The shrines can be identified by the huge entrance gate or torii, often painted vermilion red. However, you will often find shrines and temple buildings in the same complex, so it is sometimes difficult to identify and separate them.
To appreciate a shrine, do what the Japanese do. Just inside the red torii gate you will find a water fountain or a waterhole. Here you must use a bamboo ladle to wash your hands and mouth to purify your spirit before entering.
Next, look for a long, thick rope that hangs from a bell in front of an altar. Here you can pray: first ring the bell, throw a coin in front of the altar as an offering (five yen coins are considered lucky), clap your hands three times to invoke the kami, and then put your hands together to pray.
In a temple, you will need to remove your shoes before entering the main building and kneel on the tatami floor, before an altar or icon to pray.
Luck, fate, and superstition are important to the Japanese. Many people buy small charms in temples or shrines, which are then attached to handbags, key chains, mobile phones, or hung on cars to bring good luck. Different charms grant different luck, such as test success or fertility.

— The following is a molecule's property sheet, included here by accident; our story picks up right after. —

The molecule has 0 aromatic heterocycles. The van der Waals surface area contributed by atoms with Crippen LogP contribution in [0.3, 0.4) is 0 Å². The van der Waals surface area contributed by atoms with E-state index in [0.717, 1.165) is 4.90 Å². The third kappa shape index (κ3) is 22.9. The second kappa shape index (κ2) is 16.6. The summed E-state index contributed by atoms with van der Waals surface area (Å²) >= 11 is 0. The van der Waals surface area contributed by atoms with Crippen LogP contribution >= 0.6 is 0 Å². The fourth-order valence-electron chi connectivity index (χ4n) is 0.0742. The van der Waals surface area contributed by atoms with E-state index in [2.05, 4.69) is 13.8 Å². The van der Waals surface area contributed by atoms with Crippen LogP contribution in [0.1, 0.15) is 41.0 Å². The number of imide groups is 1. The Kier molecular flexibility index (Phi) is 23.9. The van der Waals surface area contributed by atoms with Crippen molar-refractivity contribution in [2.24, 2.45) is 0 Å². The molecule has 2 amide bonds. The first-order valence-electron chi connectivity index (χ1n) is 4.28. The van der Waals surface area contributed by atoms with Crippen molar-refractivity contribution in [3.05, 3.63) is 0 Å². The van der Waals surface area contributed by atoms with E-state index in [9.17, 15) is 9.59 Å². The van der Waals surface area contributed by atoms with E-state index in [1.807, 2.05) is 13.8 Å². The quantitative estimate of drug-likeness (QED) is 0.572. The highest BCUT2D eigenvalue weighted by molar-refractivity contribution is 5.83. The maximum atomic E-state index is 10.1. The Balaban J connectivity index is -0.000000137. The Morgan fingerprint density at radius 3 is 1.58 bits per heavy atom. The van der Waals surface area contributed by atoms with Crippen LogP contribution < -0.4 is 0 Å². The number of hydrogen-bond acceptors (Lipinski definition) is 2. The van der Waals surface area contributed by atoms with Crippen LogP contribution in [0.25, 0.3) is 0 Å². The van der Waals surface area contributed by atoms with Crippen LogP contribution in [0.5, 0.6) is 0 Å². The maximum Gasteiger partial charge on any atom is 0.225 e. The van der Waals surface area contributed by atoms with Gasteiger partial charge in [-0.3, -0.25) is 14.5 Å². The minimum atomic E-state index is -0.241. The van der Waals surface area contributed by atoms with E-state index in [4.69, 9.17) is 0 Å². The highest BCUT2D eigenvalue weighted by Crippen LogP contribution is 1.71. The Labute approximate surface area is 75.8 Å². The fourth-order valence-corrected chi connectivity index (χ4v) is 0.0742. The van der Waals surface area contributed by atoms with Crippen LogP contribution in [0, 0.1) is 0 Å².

Prayers are often written on votive tablets – wooden tablets called ema that are hung for hundreds of them around the temple grounds. At famous temples like the Kiyomizu-dera in Kyoto, you will see votive tablets written in a variety of languages.
One final way to learn your destiny is to take a slip of fortune. Sometimes available in English, a slip of fortune rates your future in different areas: success, money, love, marriage, travel, and more. If your fortune is poor, tie your token to a tree branch in the temple; Leaving the slip on the temple should improve your luck.
The most important times of the year in the Japanese calendar are the New Year, celebrated from January 1 to 3, and O-Bon, which is generally celebrated around August 16. On New Years, the Japanese make trips to ancestral graves to pray for deceased relatives. The first visit to the New Year’s shrine is also important to ensure luck for the coming year.
In O-Bon it is believed that the spirits of the ancestors come down to earth to visit the living. Unlike Halloween, these spooky spirits are welcome and the Japanese visit family graves.
Births are celebrated by family visits to shrines. The passage of childhood is commemorated in three key ages: three, five and seven years, and young children are dressed in expensive kimonos and taken to certain shrines such as the Meiji Shrine in Tokyo. Coming of age is officially celebrated at 20. At the beginning of January, coming of age ceremonies (such as graduations) are held in town halls, followed by temple visits by young people proudly dressed in glittering kimono.